There remains a mystery about how the punks financed the enormous infusion of computer technology to South Street, but the gang-oriented society that predominated in Punk City suggests one obvious answer to this problem. For, as we shall see shortly, the punk writer bands engaged in violent combat to capture their chosen ‘turf’ from the South Philly and Camden gangs which had infiltrated the area during the punk music fad, and with their new territorial sovereignty it is not unreasonable to suppose that they also acquired the right to the lucrative drug traffic normally conducted by street gangs.
But however it was financed, computer equipment and software were imported to Punk City in prodigious quantities. NeoMax files reveal that dozens of orders were placed by punk writer bands every week, starting in December 1979, and that they were usually paid for in cash. According to the conventions of the culture, each band needed its own system or ‘rig,’ which through time became a highly customized configuration consisting of basic NeoMax components augmented with homegrown software and specialized input devices created by technical mavens like Percy Gale.
The NeoMax system that normally formed the nucleus of a band’s writing’s system comprised a power central processor equipped with multiple software packages incorporating one of the earliest known implementations of artificial intelligence (AI). The NeoMax Distributed Writing System included programs for entering text from multiple intelligent input devices, correcting text for grammatical and syntactic errors, collating text contributed by multiple sources into a single non-redundant document, and performing additional stylistic revisions to the unified file. Such functions could be performed very rapidly when processors were configured with massive amounts of memory and hard disk storage. NeoMax input devices were similar to personal computers; each input station had its own keyboard, video display tube, and magnetic storage, so that individual band members could preview their own input before transmitting it to the Stylizer for correction and collation.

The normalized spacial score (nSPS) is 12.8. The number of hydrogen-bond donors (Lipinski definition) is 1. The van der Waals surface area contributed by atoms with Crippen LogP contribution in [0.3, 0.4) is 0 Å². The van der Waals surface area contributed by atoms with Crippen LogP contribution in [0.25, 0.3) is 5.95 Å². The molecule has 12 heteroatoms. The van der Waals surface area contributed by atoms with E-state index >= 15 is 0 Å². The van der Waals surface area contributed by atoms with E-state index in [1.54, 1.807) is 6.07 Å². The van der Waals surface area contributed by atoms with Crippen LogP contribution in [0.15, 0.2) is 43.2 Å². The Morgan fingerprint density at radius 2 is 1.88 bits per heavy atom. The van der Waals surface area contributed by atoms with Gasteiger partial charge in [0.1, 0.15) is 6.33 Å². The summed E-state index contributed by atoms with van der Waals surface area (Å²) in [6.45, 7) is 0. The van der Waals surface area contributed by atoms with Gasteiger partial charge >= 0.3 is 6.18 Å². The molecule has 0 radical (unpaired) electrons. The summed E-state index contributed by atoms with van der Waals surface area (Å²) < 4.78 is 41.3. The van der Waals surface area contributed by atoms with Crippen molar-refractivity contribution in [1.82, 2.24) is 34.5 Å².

Thus a basic NeoMax Distributed Writing System could have enabled the most poorly educated of the punks to produce a reasonably literate written document. The sense of authorship that came with this purely technological exercise must have been overwhelming to those who were experiencing it for the first time.
The subsequent development of specialized input devices set the seal on the punks’ fascination with their new technology. With stunning rapidity, punk writing systems were outfitted with exotic software and numerous jury-rigged devices that vastly extended their ability to compose works of fiction. And it must be admitted that a high percentage of these were genuine innovations, many of which are still not widely available from computer companies. If, as seems likely, these innovations were developed by Percy Gale and others of his ilk, it may well be that the punk era should be regarded as a golden age—a technological golden age sired by unacknowledged computer geniuses whose greatness can only be guessed at through the concealing static of the punk movement.
NeoMax ‘Stylizer’ software was originally developed for use, as we have said, in corporate organizations. Its stylistic capabilities were therefore intended to produce a uniform no-nonsense prose that failed to satisfy the punks’ appetite for the sensational and bizarre. Thus, it was probably inevitable that considerable energy went into the task of developing new Stylizer applications that could edit NeoMax ‘corporate’ output into the melodramatic and excessively rhythmic styles favored by the punks. Very little of this custom software has survived, however, and the best evidence of the technological innovations developed for use with NeoMax systems is the plethora of specialized input devices that soon replaced the generic devices sold by NeoMax.
One of the most exceptional of these custom input devices was the macrophone (or ‘mace’), which employed chip hardware programmed with voice recognition capability. This made it possible for the system to translate oral input into electronic text that could be edited and collated with keyed text. The extraordinary power of this machine has led numerous computer experts to believe that, by whatever means, the punks of South Street must have had access to the NeoMax research and development laboratory, which was the nearest credible source for technological innovation of such a high order. It is in this context that that there remains so much residual interest in the nature and extent of the relationship between Percy Gale and Tod Mercado, Chief Executive Officer of NeoMax.